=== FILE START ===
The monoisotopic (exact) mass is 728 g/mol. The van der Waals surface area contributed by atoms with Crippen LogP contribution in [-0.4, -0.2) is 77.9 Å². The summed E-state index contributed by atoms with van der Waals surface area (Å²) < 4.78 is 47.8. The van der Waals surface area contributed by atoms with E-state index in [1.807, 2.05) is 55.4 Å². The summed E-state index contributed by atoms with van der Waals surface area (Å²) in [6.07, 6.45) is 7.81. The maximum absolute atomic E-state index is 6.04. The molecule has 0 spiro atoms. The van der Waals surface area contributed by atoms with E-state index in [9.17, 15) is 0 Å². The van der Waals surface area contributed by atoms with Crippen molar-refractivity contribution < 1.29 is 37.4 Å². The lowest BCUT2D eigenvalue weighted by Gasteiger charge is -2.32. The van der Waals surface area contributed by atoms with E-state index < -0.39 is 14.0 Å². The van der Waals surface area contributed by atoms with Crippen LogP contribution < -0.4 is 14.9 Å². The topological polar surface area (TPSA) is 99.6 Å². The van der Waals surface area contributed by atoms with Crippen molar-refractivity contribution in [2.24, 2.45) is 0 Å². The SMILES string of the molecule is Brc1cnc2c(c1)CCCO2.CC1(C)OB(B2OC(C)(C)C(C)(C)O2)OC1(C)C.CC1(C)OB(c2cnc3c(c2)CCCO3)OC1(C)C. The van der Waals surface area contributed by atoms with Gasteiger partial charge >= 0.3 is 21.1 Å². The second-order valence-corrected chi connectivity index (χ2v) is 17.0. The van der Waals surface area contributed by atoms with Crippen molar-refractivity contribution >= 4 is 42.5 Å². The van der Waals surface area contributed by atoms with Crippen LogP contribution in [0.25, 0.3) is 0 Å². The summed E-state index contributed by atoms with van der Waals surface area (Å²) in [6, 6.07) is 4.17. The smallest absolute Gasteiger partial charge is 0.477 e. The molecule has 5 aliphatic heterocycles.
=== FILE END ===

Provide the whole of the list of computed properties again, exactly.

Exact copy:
The monoisotopic (exact) mass is 728 g/mol. The van der Waals surface area contributed by atoms with Crippen LogP contribution in [-0.4, -0.2) is 77.9 Å². The summed E-state index contributed by atoms with van der Waals surface area (Å²) < 4.78 is 47.8. The van der Waals surface area contributed by atoms with E-state index in [1.807, 2.05) is 55.4 Å². The summed E-state index contributed by atoms with van der Waals surface area (Å²) in [6.07, 6.45) is 7.81. The maximum absolute atomic E-state index is 6.04. The molecule has 0 spiro atoms. The van der Waals surface area contributed by atoms with E-state index in [9.17, 15) is 0 Å². The van der Waals surface area contributed by atoms with Crippen molar-refractivity contribution < 1.29 is 37.4 Å². The lowest BCUT2D eigenvalue weighted by Gasteiger charge is -2.32. The van der Waals surface area contributed by atoms with E-state index < -0.39 is 14.0 Å². The van der Waals surface area contributed by atoms with Crippen LogP contribution < -0.4 is 14.9 Å². The topological polar surface area (TPSA) is 99.6 Å². The van der Waals surface area contributed by atoms with Crippen molar-refractivity contribution in [2.24, 2.45) is 0 Å². The SMILES string of the molecule is Brc1cnc2c(c1)CCCO2.CC1(C)OB(B2OC(C)(C)C(C)(C)O2)OC1(C)C.CC1(C)OB(c2cnc3c(c2)CCCO3)OC1(C)C. The van der Waals surface area contributed by atoms with Gasteiger partial charge >= 0.3 is 21.1 Å². The second-order valence-corrected chi connectivity index (χ2v) is 17.0. The van der Waals surface area contributed by atoms with Crippen molar-refractivity contribution >= 4 is 42.5 Å². The van der Waals surface area contributed by atoms with Crippen LogP contribution in [0.25, 0.3) is 0 Å². The summed E-state index contributed by atoms with van der Waals surface area (Å²) in [6, 6.07) is 4.17. The smallest absolute Gasteiger partial charge is 0.477 e. The molecule has 5 aliphatic heterocycles.